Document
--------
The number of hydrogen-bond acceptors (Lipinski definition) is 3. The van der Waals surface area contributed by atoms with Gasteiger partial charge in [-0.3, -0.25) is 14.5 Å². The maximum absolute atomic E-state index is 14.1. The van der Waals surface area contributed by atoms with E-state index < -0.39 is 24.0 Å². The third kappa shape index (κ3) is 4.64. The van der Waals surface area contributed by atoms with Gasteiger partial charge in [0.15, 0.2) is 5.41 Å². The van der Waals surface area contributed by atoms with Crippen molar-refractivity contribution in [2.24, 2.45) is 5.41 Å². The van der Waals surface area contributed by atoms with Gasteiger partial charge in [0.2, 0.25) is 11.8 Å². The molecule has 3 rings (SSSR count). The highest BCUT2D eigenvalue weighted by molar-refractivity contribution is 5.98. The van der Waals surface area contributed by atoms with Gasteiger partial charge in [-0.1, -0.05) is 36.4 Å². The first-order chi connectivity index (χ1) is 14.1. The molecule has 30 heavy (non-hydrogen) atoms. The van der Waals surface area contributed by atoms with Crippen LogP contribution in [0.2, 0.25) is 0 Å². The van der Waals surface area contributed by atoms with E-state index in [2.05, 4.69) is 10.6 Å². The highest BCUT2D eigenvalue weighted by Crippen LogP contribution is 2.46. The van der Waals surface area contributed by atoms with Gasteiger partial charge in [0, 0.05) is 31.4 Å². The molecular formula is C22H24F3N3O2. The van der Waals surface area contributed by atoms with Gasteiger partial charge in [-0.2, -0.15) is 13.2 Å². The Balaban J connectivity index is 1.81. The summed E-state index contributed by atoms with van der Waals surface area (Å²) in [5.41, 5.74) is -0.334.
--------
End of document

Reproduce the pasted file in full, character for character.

The number of hydrogen-bond acceptors (Lipinski definition) is 3. The van der Waals surface area contributed by atoms with Gasteiger partial charge in [-0.3, -0.25) is 14.5 Å². The maximum absolute atomic E-state index is 14.1. The van der Waals surface area contributed by atoms with E-state index < -0.39 is 24.0 Å². The third kappa shape index (κ3) is 4.64. The van der Waals surface area contributed by atoms with Gasteiger partial charge in [0.15, 0.2) is 5.41 Å². The van der Waals surface area contributed by atoms with Crippen molar-refractivity contribution in [2.24, 2.45) is 5.41 Å². The van der Waals surface area contributed by atoms with Gasteiger partial charge in [0.2, 0.25) is 11.8 Å². The molecule has 3 rings (SSSR count). The highest BCUT2D eigenvalue weighted by molar-refractivity contribution is 5.98. The van der Waals surface area contributed by atoms with Gasteiger partial charge in [-0.1, -0.05) is 36.4 Å². The first-order chi connectivity index (χ1) is 14.1. The molecule has 30 heavy (non-hydrogen) atoms. The van der Waals surface area contributed by atoms with Crippen LogP contribution in [0.2, 0.25) is 0 Å². The van der Waals surface area contributed by atoms with E-state index in [2.05, 4.69) is 10.6 Å². The highest BCUT2D eigenvalue weighted by Crippen LogP contribution is 2.46. The van der Waals surface area contributed by atoms with Gasteiger partial charge in [0, 0.05) is 31.4 Å². The molecular formula is C22H24F3N3O2. The van der Waals surface area contributed by atoms with Gasteiger partial charge in [-0.2, -0.15) is 13.2 Å². The Balaban J connectivity index is 1.81. The summed E-state index contributed by atoms with van der Waals surface area (Å²) in [5.41, 5.74) is -0.334.